Handmade Tale: The Booming Revolution Reaping Rewards for Australia’s Regional Economy
By Amanda Woods
Initiatives such as the Seasons of New England Expo are helping drive a revival of rural-based artisanal businesses.
When Tara Toomey gave up city life to return to the small town of Uralla in northern New South Wales, she came across many creatives who handcrafted their products yet were sharing market space with those selling mass-produced, imported items for a lower price.
Her solution was to create a movement that platforms truly local artisans, and since 2014 the Seasons of New England expo has taken place at Uralla in autumn.
Rural-based artisanal businesses benefit from Buy From the Bush and “buy local” campaigns, but initiatives such as Toomey’s are driving a renewed handmade economy that draws a clear line around local manufacturing.
The Seasons of New England expo in Uralla. Photograph: Simon Scott
“Consumers, particularly in the past two years, have levelled up in terms of quality,” Toomey said.
“They are tired of buying imported things and they are tired of buying things that are second-rate. There’s a much stronger groundswell towards valuing the handmade.”
Toomey believes the economic impact of Seasons of New England was up to $1.4m for each event, pre-Covid.
According to its recent impact report, Buy From The Bush (handmade-heavy but not exclusively artisanal) has sent about $9m worth of sales to country businesses.
After launching an online store in 2019, the demand for New England-made products was so great that in late 2021 Toomey opened a bricks-and-mortar Seasons of New England store in Uralla’s main street.
Support for manufacturing
Jo Sweeney from Glen Gowrie Distillery says the past two years have been the business’s best to date. After using pandemic downtime to rebrand and rebuild their website, Jo believes Covid has helped change the way people buy.
“They’re more focused on where their produce comes from, and more keen on the money going straight back to the community,” she said. “I think people are seeking out authenticity and want to buy regional produce made by regional people.”
The Glen Innes boutique distillery is a Seasons expo regular, known for Australia’s first beer liqueurs made in collaboration with Uralla’s New England Brewing Co.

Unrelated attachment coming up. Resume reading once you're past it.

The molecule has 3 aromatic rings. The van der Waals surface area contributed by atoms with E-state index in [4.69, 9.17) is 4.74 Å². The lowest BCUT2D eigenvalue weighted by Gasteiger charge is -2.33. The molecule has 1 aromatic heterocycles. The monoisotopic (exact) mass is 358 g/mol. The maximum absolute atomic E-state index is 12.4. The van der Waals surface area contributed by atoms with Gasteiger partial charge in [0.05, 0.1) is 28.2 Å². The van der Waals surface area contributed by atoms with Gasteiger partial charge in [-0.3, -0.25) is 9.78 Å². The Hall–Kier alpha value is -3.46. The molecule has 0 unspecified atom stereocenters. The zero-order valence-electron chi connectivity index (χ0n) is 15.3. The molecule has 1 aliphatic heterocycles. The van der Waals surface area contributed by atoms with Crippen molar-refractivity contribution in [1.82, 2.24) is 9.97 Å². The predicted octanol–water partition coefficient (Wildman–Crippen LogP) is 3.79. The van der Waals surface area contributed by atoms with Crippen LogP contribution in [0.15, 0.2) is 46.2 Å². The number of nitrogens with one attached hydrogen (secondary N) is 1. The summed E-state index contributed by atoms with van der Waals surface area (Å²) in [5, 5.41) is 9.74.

Shoemaker Kath Caddy of Sole Purpose. Photograph: Michael Taylor
Uralla shoemaker Kath Caddy started the sustainable, eco-friendly shoe brand Sole Purpose with her friend Em O’Connell after learning how to make her own wedding shoes.
At the 2022 Seasons expo, Caddy is prepped for customers to watch their new bespoke shoes being created. She once saw a lot of hesitancy around paying more for handmade.
“The first question we used to get was ‘what’s the price?’ and that would be the end of the discussion,” Caddy said. “These days, people are more curious about how things are made, then the pricing comes later and it’s not necessarily a conversation killer.
“I think the pandemic has been an eye-opener to the fact that we don’t have much of any scale of manufacturing in Australia, and people are starting to recognise that could be a problem; that maybe we should start supporting our local artisans and manufacturers.”
Along with increased interest in handmade products, Toomey believes consumers have gained a better understanding of the time and skill that goes into them, which in turn helps makers.
“I think they’ve learned slowly – and it’s a hard lesson to learn – to value their time and price accordingly,” she said. “They’re still very price-conscious, and I’m sure they’re still offering extremely good value, but there’s been a terrible problem with undervaluing their work.”
Despite around 10% of Australians engaging in crafting activities at the time, in 2011 the Australian government’s principal arts investment and advisory body the Australia Council decided to defund the country’s national craft body, Craft Australia. No government has provided a craft policy since.
Instead, country towns are relying on people like Toomey to take charge.
“Uralla has the most amazing community at the moment and Tara is really instrumental in bringing that together and really pushing our council and everyone to get involved,” Caddy said.
Along with increased interest in handmade products, Toomey believes consumers have gained a better understanding of the time and skill that goes into them.
“If every community had a Tara we’d be worlds ahead of where we are now.”
Big impact on towns
In 2023, Toomey is hoping to take the Seasons expo on the road.
“I think that might be the beginning of running it in other locations,” she said. “That would help us connect better with other parts of the New England, and that’s very important to us. I know we bring a lot of value to the region and it has a big impact in the town where we hold the expo, so we’d like to share that around.”
Whether at an expo or through the physical or online store, Toomey hopes to continue to connect people who make quality, handmade products in the bush with the people who will appreciate them.
“It’s hard for them to get to the customer, but once the customer finds them they can’t believe they didn’t find them before,” she said.
Country handmade events 2022
Here’s a taster of what’s on offer:
Lost Trades Bendigo, Victoria, 19-20 March
Seasons of New England, Uralla, NSW, 26 March
Murwillimbah Arts Trail, Northern Rivers, NSW, 28-29 May
Margaret River Region Open Studios, Western Australia, 10-25 September
Hahndorf Handmade Handcrafted Handpicked, South Australia, September
Cooroy Handmade & Artisan Festival, Noosa, Queensland, 30 September – 2 October
Maleny Handmade & Artisan Markets, Sunshine Coast, Qld, 11-13 November
Bush Christmas Exhibition, Toowoomba, Qld, dates TBC
Craft Markets Australia, regional Victoria, year-round
Love Local Makers Market, Springwood, Blue Mountains, year-round